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Opinion

Letters to the Editor: UC Berkeley needs an ‘adulting’ class because of helicopter parenting

UC Berkeley’s Sather Tower
The Campanile at UC Berkeley, where students can enroll in an undergraduate-taught class on “adulting.”
(Los Angeles Times)

To the editor: At first, this 50-ish mom was amused by letters that ridiculed UC Berkeley students who might need elective classes to teach them such mundane everyday skills as cooking and budgeting. But then I reflected on the role that ever more prevalent “helicopter parenting” plays in producing high school graduates unprepared for independent living.

A friend who, like me, has college-age children and I were just talking about this. We agreed that our kids could all prepare a decent meal for themselves and that they can competently do laundry.

Really, it’s easy to teach kids this stuff. You just stop doing it for them. They will figure out how to do it, and if they have questions they will ask. These are simple truths that seem lost in this epidemic of helicopter parenting.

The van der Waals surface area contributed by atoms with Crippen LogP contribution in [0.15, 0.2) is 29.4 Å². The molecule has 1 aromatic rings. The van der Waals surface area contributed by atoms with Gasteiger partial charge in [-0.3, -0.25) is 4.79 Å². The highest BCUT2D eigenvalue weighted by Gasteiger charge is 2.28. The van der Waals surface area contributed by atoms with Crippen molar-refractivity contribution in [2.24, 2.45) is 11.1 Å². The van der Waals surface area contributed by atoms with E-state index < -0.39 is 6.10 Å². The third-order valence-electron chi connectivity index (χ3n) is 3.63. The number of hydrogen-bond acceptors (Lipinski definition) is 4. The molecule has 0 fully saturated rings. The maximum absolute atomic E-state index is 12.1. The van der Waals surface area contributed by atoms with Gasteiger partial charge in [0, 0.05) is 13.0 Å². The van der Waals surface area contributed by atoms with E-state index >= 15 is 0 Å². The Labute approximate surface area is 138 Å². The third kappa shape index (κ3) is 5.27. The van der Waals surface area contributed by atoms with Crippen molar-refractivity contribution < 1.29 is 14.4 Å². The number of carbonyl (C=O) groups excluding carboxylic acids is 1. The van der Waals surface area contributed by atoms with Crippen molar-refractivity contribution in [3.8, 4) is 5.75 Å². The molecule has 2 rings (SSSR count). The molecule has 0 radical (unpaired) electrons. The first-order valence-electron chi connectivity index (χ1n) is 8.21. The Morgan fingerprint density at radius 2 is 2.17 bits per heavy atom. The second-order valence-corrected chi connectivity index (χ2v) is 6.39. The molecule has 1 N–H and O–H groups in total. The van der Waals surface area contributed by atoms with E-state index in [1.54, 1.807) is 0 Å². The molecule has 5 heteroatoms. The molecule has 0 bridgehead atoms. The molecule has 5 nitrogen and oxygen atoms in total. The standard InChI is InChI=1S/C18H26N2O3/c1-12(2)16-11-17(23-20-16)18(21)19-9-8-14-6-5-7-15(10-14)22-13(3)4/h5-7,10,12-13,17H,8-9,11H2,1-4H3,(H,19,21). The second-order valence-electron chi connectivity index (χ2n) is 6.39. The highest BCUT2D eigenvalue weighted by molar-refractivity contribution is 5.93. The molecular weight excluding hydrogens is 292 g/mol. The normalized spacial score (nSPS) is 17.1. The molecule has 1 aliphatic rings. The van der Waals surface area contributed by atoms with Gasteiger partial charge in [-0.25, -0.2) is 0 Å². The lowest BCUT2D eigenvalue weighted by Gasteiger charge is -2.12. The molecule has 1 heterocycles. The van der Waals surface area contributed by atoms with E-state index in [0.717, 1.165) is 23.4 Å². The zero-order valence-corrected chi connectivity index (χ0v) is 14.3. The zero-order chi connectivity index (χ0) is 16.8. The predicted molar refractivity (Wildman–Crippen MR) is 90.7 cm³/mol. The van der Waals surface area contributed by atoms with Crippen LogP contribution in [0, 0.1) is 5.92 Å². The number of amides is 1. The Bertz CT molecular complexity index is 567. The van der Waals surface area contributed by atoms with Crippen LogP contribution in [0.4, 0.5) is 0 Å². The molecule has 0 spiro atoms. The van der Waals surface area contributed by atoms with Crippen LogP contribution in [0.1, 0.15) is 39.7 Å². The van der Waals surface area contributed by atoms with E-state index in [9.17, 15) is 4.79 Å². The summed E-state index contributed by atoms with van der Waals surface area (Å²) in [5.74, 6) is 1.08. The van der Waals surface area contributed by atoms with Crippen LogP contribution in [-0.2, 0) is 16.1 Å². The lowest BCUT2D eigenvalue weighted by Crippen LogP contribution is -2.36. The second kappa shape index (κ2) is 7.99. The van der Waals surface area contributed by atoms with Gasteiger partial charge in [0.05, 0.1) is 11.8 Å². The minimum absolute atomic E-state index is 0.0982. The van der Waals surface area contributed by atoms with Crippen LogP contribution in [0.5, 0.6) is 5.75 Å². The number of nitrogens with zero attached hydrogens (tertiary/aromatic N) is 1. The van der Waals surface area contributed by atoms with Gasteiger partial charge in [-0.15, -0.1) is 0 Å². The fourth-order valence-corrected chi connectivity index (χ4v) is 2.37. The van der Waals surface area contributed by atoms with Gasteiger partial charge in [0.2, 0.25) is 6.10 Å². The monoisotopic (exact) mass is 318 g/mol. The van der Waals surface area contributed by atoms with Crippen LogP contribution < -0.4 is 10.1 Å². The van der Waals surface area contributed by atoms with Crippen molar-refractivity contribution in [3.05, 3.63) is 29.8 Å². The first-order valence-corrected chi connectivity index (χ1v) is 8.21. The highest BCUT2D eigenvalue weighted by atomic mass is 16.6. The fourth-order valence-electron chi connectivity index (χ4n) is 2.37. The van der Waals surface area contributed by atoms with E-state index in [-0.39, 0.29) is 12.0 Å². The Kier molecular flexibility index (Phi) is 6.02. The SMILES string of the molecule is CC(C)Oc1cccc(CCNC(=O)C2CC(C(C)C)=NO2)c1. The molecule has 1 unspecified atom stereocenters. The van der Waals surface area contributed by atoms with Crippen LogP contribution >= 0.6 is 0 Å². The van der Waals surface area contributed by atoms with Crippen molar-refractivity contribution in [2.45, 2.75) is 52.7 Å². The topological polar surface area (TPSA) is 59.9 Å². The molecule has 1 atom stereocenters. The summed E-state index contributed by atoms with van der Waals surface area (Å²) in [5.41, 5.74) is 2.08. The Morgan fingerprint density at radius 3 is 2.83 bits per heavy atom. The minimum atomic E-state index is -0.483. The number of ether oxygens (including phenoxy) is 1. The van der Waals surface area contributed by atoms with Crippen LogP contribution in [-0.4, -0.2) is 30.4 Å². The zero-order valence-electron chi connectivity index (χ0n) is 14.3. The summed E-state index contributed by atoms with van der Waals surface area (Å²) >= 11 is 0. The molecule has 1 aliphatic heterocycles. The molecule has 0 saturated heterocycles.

UC Berkeley might not need to offer its students “adulting” classes if those parents were provided classes in effective parenting.

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Marta Tehrani, Santa Monica

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To the editor: Did the letter writers who criticized the students at UC Berkeley who take a class on “adulting” read the original column, or did they simply react to the headline?

According to the article, the class in question was conceived of and is being taught by students in reaction to a need they identified. This need is a result of cuts to consumer education and home economics classes in high schools as well as the increased focus on school and resume-burnishing extracurriculars at the expense of activities that build life skills.

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These changes are in response to an increasingly competitive college application process. Rather than mocking them and the class, the students should be commended for preparing themselves for life in and after college.

And tying this to Trump’s election? Come on. Only 37% of millennials voted for him, and most of these students couldn’t even vote in 2016.

Katherine Lansing, Altadena


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